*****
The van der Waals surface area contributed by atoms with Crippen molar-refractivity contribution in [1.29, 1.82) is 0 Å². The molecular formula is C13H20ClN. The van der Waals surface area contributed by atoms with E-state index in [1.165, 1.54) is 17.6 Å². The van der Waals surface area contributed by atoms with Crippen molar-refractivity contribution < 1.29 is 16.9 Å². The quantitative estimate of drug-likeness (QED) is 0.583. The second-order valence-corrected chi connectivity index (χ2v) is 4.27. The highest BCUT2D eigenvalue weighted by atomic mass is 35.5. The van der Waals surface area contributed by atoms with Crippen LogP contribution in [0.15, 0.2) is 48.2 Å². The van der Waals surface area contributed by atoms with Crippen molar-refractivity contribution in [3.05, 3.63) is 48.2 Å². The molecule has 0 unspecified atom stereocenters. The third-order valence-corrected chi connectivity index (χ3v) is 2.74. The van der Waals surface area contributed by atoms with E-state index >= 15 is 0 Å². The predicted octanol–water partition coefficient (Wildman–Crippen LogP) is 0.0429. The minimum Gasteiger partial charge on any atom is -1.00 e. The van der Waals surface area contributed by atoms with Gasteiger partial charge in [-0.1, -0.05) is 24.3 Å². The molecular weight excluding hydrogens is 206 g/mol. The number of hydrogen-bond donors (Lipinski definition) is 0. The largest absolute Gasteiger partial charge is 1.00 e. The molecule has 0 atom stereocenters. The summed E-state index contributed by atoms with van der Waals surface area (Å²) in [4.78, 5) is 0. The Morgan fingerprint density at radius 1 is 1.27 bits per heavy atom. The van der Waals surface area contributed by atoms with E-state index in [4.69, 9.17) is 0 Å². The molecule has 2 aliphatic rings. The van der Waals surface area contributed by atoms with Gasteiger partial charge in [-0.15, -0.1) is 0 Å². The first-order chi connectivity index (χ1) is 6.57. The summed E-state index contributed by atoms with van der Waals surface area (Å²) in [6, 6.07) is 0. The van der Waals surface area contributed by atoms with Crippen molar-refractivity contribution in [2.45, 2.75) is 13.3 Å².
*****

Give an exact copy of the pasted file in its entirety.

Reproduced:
The van der Waals surface area contributed by atoms with Crippen molar-refractivity contribution in [1.29, 1.82) is 0 Å². The molecular formula is C13H20ClN. The van der Waals surface area contributed by atoms with E-state index in [1.165, 1.54) is 17.6 Å². The van der Waals surface area contributed by atoms with Crippen molar-refractivity contribution < 1.29 is 16.9 Å². The quantitative estimate of drug-likeness (QED) is 0.583. The second-order valence-corrected chi connectivity index (χ2v) is 4.27. The highest BCUT2D eigenvalue weighted by atomic mass is 35.5. The van der Waals surface area contributed by atoms with Crippen LogP contribution in [0.15, 0.2) is 48.2 Å². The van der Waals surface area contributed by atoms with Crippen molar-refractivity contribution in [3.05, 3.63) is 48.2 Å². The molecule has 0 unspecified atom stereocenters. The third-order valence-corrected chi connectivity index (χ3v) is 2.74. The van der Waals surface area contributed by atoms with E-state index >= 15 is 0 Å². The predicted octanol–water partition coefficient (Wildman–Crippen LogP) is 0.0429. The minimum Gasteiger partial charge on any atom is -1.00 e. The van der Waals surface area contributed by atoms with Gasteiger partial charge in [-0.1, -0.05) is 24.3 Å². The molecular weight excluding hydrogens is 206 g/mol. The number of hydrogen-bond donors (Lipinski definition) is 0. The largest absolute Gasteiger partial charge is 1.00 e. The molecule has 0 atom stereocenters. The summed E-state index contributed by atoms with van der Waals surface area (Å²) in [4.78, 5) is 0. The Morgan fingerprint density at radius 1 is 1.27 bits per heavy atom. The van der Waals surface area contributed by atoms with E-state index in [4.69, 9.17) is 0 Å². The molecule has 2 aliphatic rings. The van der Waals surface area contributed by atoms with Gasteiger partial charge in [-0.15, -0.1) is 0 Å². The first-order chi connectivity index (χ1) is 6.57. The summed E-state index contributed by atoms with van der Waals surface area (Å²) in [6, 6.07) is 0. The van der Waals surface area contributed by atoms with Crippen molar-refractivity contribution in [2.45, 2.75) is 13.3 Å².